For all of the rhetoric about the Kansas City Royals bullpen being one of the best in baseball last season, they were truly a top heavy unit for much of the year. Kelvin Herrera, Wade Davis and Greg Holland were essentially the only three trustworthy relievers for much of the season. Of course, that changed when Jason Frasor was brought in before the trade deadline and Brandon Finnegan came up in September. Yet, even with those acquisitions, the Royals bullpen still posted a 3.30 ERA for the 2014 season, which while it is not terrible, was only tenth in baseball and hardly lights out.
The Royals have already made several decisions to revamp the bullpen for next year. Wade Davis had his option picked up. Earlier today, Jason Frasor was resigned and Aaron Crow was traded to the Miami Marlins. However, there is still a lot of work to be done. The next step in that bullpen rebuilding should involve trading Tim Collins.
Yes, Collins is a fan favorite, mainly due to his diminutive stature. And yes, his overall numbers last season, particularly his 3.86 ERA, look decent. However, Collins lost the faith of manager Ned Yost last season and spent approximately three months in the minor leagues. While the Royals have need of a left handed reliever, Collins does not appear as though he will be a part of the future of the bullpen.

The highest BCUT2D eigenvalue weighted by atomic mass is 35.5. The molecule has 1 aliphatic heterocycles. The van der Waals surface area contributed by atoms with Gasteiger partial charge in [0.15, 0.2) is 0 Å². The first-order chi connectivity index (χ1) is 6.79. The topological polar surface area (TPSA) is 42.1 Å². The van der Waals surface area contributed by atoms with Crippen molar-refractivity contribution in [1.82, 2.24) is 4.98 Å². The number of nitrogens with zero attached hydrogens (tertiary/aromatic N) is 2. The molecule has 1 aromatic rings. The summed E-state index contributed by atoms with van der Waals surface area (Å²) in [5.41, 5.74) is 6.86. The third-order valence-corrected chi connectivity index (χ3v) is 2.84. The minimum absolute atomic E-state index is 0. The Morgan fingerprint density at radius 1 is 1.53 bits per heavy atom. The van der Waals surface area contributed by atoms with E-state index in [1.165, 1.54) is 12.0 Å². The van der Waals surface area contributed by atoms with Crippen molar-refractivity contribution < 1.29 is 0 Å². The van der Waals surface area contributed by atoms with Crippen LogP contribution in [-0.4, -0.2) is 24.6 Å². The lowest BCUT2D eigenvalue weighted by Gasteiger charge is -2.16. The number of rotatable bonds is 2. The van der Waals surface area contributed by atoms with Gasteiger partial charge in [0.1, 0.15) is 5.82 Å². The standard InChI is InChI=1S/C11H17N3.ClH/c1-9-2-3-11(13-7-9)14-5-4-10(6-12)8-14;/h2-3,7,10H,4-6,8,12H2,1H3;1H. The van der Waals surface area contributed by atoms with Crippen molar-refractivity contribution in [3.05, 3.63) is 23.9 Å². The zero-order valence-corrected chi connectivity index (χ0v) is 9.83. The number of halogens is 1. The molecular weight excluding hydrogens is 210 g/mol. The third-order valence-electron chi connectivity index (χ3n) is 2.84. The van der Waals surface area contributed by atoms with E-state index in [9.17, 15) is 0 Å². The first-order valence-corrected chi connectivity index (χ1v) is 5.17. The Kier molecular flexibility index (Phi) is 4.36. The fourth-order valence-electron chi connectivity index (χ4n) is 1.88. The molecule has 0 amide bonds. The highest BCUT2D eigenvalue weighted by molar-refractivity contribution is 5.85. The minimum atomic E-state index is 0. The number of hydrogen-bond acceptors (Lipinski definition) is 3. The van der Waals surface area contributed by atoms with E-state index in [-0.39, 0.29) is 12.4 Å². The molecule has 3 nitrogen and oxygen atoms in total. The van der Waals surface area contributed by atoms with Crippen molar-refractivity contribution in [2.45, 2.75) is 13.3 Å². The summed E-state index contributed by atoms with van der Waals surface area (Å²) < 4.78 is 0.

Essentially, that left handedness is about the biggest asset that Tim Collins brings to the table for the Royals. Even with that, the Royals may have better options, either with Finnegan or in free agency. Collins, much like Crow earlier today, may find himself on the trading block, shipped out for an intriguing minor league player who could develop into a useful piece for the Royals.
Collins had been an important piece of the Royals bullpen, leading the team in holds with 21 back in 2013. However, Collins, much like Crow, gradually fell out of favor, becoming deposed as one of Yost’s primary setup options. Now, after spending what time he had on the major league roster as either a long reliever or a mop up pitcher, Collins just does appear to have a place with the Royals next season.
Maybe some team will want to give Tim Collins a chance to be its primary reliever. He does have a track record of having been a successful major league contributor, and may simply need a change of scenery. However, relief pitching is historically fungible by nature, and the Royals should be able to locate someone else to fill that role. If another team wants to take a chance, much like the Marlins did with Aaron Crow, then the Royals may be better off with the prospect.
Tim Collins had been a nice story for the Royals, and had performed well over for most of his time in Kansas City. Now, however, it is time that the Royals move on.